DLM - Tell us about the ghosts in this film. Who made the costumes for them?
CRM - There are really only two ghosts that required their own special costumes. (SPOILER ALERT!) One is the “Angel of Death,” a skeletal creature with, as I called them, “Loki horns” coming out of its head. It wears a simple monk-like black robe that was created by costumer Carol Eade. The creature’s mask and skeletal hands are latex creations made by the uber-talented artist and special effects expert Mitch Gonzales. Mitch also did some cool zombie ghost make-up that appears later in the film.
The other ghost was a callback to a previous film that required us to pull out an old costume that had been in storage for quite a few years! That costume was created by me and two of my kids!
DLM - There's a scene where one of your cast is in the basement and is attacked by a bunch of spiders. How hard was that scene to shoot and how difficult was it to move the spiders around the way you wanted to?
CRM - Special effects wise, that one was a lot easier to do than I thought it would be. During that scene, the character’s flashlight keeps failing so it made editing different effects shots together much smoother because we end up with short periods of complete darkness. For some shots, we used spirit gum to attach spiders to the actor and for others, we tossed cheap plastic spiders at him while simultaneously using lots of clear fishing line to add the illusion of webs and movement. All things considered, I think it turned out much better (and much cheesier) than we originally anticipated. The “spider attack” is one of my favorite scenes in the finished film!
DLM - One of the things that I noted in my review that was done particularly well in this film was the use of light and shadow, and this was particularly important in the scenes with the ghosts, and the scene with the spiders. How difficult was it to get the lighting just right in these scenes. Was it really time consuming to get it to look the way you wanted, or did it come together fairly quickly?
CRM - This is entirely on the shoulders of lighting designer Cherie “Rhuby” Gallinati. She and I have been friends for many years and she’s not only talented as hell but REALLY gets what it is I need and want. She’s done many theater productions over the years and when she read the script she basically said, “I got this.” I know her inspiration for the film was actually the hard and harsh shadows of film noir. From the beginning, she told me what she needed by way of supplies and I just got out of her way to do what she does best! The final result is 100% her and I could not be any happier with what she was able to achieve! AND, the best part about it is that she works very quickly and efficiently, so it really didn’t cut into our shoot times much at all!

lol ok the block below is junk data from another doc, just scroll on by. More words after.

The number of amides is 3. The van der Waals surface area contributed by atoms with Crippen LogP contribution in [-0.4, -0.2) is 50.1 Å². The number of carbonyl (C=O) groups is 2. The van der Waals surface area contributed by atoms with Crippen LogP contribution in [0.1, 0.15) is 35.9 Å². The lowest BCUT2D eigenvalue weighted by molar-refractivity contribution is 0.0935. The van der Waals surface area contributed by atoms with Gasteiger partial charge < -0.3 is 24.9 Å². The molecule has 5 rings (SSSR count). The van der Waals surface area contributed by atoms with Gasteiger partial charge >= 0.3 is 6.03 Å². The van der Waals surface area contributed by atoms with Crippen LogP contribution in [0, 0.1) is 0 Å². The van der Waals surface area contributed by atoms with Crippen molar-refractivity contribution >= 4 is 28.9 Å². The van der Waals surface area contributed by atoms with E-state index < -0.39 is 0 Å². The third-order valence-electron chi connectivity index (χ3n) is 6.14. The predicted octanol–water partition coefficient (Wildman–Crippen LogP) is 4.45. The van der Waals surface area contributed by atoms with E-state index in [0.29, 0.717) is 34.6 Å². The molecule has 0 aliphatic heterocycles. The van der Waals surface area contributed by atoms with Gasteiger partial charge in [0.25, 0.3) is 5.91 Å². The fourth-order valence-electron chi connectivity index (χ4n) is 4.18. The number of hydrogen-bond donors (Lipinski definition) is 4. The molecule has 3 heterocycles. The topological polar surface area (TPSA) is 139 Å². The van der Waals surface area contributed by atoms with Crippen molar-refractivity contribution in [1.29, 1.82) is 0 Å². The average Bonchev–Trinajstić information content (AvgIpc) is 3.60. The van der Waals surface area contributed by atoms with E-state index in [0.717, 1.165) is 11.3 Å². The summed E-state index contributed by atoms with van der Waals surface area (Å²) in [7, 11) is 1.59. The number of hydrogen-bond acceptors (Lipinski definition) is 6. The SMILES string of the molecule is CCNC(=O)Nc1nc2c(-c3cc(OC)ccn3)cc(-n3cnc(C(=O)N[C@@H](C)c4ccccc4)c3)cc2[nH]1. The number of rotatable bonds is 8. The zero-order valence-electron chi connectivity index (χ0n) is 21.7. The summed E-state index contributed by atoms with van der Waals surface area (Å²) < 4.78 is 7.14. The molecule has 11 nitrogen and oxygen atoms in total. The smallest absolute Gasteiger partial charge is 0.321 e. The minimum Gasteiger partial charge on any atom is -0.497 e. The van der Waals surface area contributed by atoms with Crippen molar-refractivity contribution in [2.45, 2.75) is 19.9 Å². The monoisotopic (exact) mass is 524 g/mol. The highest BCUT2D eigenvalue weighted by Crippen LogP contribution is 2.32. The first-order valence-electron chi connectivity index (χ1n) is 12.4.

DLM - What was the most difficult scene for you to shoot in this film?
CRM - The hardest scene to shoot involved the first time one of the characters (played by Stephanie Mihm) sees the ghost of her deceased son. In this scene, the spirit keeps appearing in different parts of a hallway in front of or behind Stephanie’s character while the ghost’s face is shrouded in shadow the entire time. It was extremely difficult to get the lighting in that scene JUST RIGHT to hide the actor’s face while still maintaining the tension and moodiness of the setting.
DLM - One of the things I've always loved about your films is the selection of music you use. Where do you find all this great old music, and how time consuming of a process is it to pick out just the right selections?
CRM - All of the music I use is old public domain library or royalty free stuff. At the beginning of the editing process I find about five or six big pieces and extract any usable audio. Then during the editing process, I add music at the same time I put together the video—sometimes even editing a scene to the cues in the music. It can add a little extra editing time but it allows me to synch things in such a way that the music becomes almost a secondary character in the film.